setSavepoint and releaseSavepoint Example in Java

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The JDBC 3.0 API adds the method Connection.setSavepoint, which sets a savepoint within the current transaction. The Connection.rollback method has been overloaded to take a savepoint argument.

The example below inserts a row into a table, sets the savepoint svpt1, and then inserts a second row. When the transaction is later rolled back to svpt1, the second insertion is undone, but the first insertion remains intact. In other words, when the transaction is committed, only the row containing ?FIRST? will be added to TAB1:

Statement stmt = conn.createStatement();
int rows = stmt.executeUpdate("INSERT INTO TAB1 (COL1) VALUES " +
                                                    "(?FIRST?)");
// set savepoint
Savepoint svpt1 = conn.setSavepoint("SAVEPOINT_1");
rows = stmt.executeUpdate("INSERT INTO TAB1 (COL1) " +
                                           "VALUES (?SECOND?)");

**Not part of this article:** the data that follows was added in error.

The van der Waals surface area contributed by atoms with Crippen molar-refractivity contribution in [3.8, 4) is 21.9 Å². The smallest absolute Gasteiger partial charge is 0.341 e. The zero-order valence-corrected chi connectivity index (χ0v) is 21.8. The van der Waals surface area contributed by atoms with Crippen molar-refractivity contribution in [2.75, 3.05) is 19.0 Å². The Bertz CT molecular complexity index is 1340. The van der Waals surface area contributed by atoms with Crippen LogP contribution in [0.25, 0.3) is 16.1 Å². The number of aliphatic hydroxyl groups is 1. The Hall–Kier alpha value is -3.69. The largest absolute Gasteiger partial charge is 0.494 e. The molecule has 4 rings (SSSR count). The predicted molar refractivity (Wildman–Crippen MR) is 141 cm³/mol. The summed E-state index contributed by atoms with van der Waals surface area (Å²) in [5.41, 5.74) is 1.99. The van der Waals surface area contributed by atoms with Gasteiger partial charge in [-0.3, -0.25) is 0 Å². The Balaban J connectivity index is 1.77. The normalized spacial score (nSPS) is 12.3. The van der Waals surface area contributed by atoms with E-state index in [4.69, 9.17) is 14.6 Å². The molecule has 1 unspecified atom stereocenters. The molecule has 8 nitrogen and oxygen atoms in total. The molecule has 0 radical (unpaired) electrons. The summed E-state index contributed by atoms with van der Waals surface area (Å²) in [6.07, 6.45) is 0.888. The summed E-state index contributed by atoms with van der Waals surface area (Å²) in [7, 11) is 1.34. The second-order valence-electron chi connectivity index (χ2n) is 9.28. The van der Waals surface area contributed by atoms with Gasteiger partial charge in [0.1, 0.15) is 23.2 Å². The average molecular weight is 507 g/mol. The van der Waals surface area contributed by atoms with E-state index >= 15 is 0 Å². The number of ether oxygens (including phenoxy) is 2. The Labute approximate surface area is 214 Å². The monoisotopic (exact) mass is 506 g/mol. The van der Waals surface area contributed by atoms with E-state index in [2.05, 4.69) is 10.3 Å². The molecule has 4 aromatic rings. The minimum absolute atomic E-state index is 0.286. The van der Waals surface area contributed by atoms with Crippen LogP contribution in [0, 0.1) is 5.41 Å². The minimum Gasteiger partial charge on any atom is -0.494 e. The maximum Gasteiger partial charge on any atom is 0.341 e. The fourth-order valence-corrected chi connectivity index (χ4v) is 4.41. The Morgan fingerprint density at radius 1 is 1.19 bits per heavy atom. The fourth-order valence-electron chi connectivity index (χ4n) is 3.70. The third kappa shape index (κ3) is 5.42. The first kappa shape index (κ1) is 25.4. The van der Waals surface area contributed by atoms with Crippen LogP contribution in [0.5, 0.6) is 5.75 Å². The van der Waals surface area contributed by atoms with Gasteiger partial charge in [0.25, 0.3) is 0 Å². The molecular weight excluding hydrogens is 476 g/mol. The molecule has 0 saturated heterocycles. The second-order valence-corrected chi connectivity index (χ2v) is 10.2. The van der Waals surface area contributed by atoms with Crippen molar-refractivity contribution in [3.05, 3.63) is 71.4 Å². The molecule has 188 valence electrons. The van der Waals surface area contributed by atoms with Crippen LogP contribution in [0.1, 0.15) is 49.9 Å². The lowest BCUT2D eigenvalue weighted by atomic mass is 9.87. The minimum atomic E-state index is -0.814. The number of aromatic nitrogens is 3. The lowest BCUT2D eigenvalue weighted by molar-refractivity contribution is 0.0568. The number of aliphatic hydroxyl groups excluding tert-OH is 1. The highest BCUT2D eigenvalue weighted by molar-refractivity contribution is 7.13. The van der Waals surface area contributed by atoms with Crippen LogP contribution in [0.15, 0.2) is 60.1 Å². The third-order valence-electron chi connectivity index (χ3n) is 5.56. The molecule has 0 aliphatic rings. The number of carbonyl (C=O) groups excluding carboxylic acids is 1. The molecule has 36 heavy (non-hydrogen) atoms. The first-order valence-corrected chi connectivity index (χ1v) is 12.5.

...
conn.rollback(svpt1);
...
conn.commit();

Releasing a Savepoint

The method Connection.releaseSavepoint takes a Savepoint object as a parameter and removes it from the current transaction.

Once a savepoint has been released, attempting to reference it in a rollback operation causes an SQLException to be thrown. Any savepoints that have been created in a transaction are automatically released and become invalid when the transaction is committed, or when the entire transaction is rolled back. Rolling a transaction back to a savepoint automatically releases and makes invalid any other savepoints that were created after the savepoint in question.

When to Call the Method rollback

As mentioned earlier, calling the method rollback aborts a transaction and returns any values that were modified to their previous values. If you are trying to execute one or more statements in a transaction and get an SQLException, you should call the method rollback to abort the transaction and start the transaction all over again. That is the only way to be sure of what has been committed and what has not been committed. Catching an SQLException tells you that something is wrong, but it does not tell you what was or was not committed. Since you cannot count on the fact that nothing was committed, calling the method rollback is the only way to be sure.


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